Rugby League

Jordan Rapana ready for Canberra Raiders comeback after fractured skull

Canberra Raiders back Jordan Rapana says he's fit to start pre-season training on Wednesday and ready to prove himself as a fullback contender less than three months after fracturing his skull in an NRL match.

The 25-year-old, who now has a metal plate in his forehead and a scar of 60 staples from ear-to-ear, said he had been more nervous about his comeback to the NRL last season – after six years out of the game – than he was about this latest return from injury.

Jordan Rapana is contemplating wearing headgear to start off his comeback.
Jordan Rapana is contemplating wearing headgear to start off his comeback. Photo: Getty Images

While Rapana is contemplating wearing headgear to start off his comeback, he joked it was more to appease his mum.

"It'll probably make my mum a bit happier, ease her mind a bit," Rapana said.

Jordan Rapana's Instagram photo of his head injury, a fractured skull, in August.
Jordan Rapana's Instagram photo of his head injury, a fractured skull, in August. 

"Ever since I started playing rugby league when I was 16, she was always on my case about wearing headgear and a mouthguard. Obviously I didn't listen to that advice, that's probably why I got a fractured skull.

"I might wear some headgear, better safe than sorry. It probably will help a little bit. But I don't feel it'll be a big issue to overcome barriers of confidence, I know I'll be sweet.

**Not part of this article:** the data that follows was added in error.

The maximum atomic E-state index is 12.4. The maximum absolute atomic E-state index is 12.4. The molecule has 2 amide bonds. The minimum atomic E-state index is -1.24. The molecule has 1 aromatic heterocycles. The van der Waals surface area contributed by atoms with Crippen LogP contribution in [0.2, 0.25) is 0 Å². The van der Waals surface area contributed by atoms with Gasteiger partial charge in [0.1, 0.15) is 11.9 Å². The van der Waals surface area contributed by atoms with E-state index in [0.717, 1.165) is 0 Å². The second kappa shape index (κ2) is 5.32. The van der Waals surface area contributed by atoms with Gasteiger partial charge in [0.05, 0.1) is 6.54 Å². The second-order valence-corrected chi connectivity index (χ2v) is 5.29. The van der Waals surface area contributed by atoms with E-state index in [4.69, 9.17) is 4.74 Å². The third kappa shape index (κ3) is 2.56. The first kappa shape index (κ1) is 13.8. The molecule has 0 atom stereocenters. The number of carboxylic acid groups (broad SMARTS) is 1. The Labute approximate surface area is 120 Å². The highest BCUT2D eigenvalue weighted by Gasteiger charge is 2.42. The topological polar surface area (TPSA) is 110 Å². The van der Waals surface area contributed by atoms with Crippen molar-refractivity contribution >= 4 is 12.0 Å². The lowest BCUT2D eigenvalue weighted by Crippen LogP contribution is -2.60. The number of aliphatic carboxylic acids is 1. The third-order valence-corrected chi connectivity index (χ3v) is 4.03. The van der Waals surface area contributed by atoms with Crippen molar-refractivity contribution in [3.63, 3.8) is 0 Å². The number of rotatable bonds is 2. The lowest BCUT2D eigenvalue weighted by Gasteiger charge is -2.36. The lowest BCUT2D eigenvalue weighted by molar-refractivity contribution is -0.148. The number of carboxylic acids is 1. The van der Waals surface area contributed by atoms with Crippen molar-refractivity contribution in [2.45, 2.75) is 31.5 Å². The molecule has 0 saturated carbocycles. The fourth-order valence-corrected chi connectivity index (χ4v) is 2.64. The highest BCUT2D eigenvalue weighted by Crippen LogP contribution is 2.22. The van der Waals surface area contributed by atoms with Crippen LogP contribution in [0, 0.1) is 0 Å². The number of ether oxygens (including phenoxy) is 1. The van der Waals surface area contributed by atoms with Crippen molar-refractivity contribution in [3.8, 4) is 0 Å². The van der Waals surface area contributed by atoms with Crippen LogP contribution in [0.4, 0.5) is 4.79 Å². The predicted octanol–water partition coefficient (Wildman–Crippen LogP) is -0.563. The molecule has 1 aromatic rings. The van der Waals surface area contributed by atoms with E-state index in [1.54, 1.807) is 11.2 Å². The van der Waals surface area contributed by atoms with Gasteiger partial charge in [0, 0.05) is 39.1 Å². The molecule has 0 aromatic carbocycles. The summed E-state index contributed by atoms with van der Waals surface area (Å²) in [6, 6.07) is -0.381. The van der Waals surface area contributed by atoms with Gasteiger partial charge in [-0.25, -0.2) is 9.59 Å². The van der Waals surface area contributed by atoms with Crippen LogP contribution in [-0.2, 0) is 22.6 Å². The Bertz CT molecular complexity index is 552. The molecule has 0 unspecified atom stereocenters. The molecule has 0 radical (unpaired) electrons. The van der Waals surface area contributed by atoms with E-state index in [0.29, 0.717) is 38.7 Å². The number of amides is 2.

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"I had no after-surgery headaches or anything like that, everything's gone well ... it's all healed now. I'm 100 per cent and I'm ready to get stuck into it."

Rapana incredibly played on for 25 minutes after unknowingly fracturing his skull in an accidental head clash during the round 23 match against the St George Illawarra Dragons.

Another serious blow on the same spot could have killed him or made him brain dead. But Rapana has downplayed the injury. 

"It sounds a lot more horrific than it actually feels," Rapana said.

"It feels like nothing happened really. As much as I wish it didn't happen, I was glad it happened at the end of the season. I only missed three games, it's better that it happened then so I didn't go a whole season without football."

Initially desperate to find a replacement at fullback for star Anthony Milford, who has defected to the Brisbane Broncos, the Raiders are now far more comfortable covering the position.

While the Raiders are still linked to Manly fullback Brett Stewart, Rapana and Jack Wighton proved their credentials in the spot at the end of last season.

Rapana played only two games for the Raiders last year, his first in the NRL since his dynamic debut as a teenager for the Gold Coast Titans in 2008. But Rapana then left the game for a two-year Mormon mission, and to play rugby union.

Rapana was so explosive in his NRL comeback, the Raiders upgraded his second-tier contract and extended his deal until the end of next year.

Wighton, too, was a sensation when he switched from centre to fullback for the last three games of the year.

"Jack's a freak, you could put him in the back line anywhere, even at lock, and he'd do an outstanding job. He's an X-factor player," Rapana said.

"I just want an opportunity again and a shot. Given a good pre-season, I'm confident I can still show [coach Ricky Stuart] that I'm worthy of that position, but I'm happy to play anywhere: fullback, wing, centre."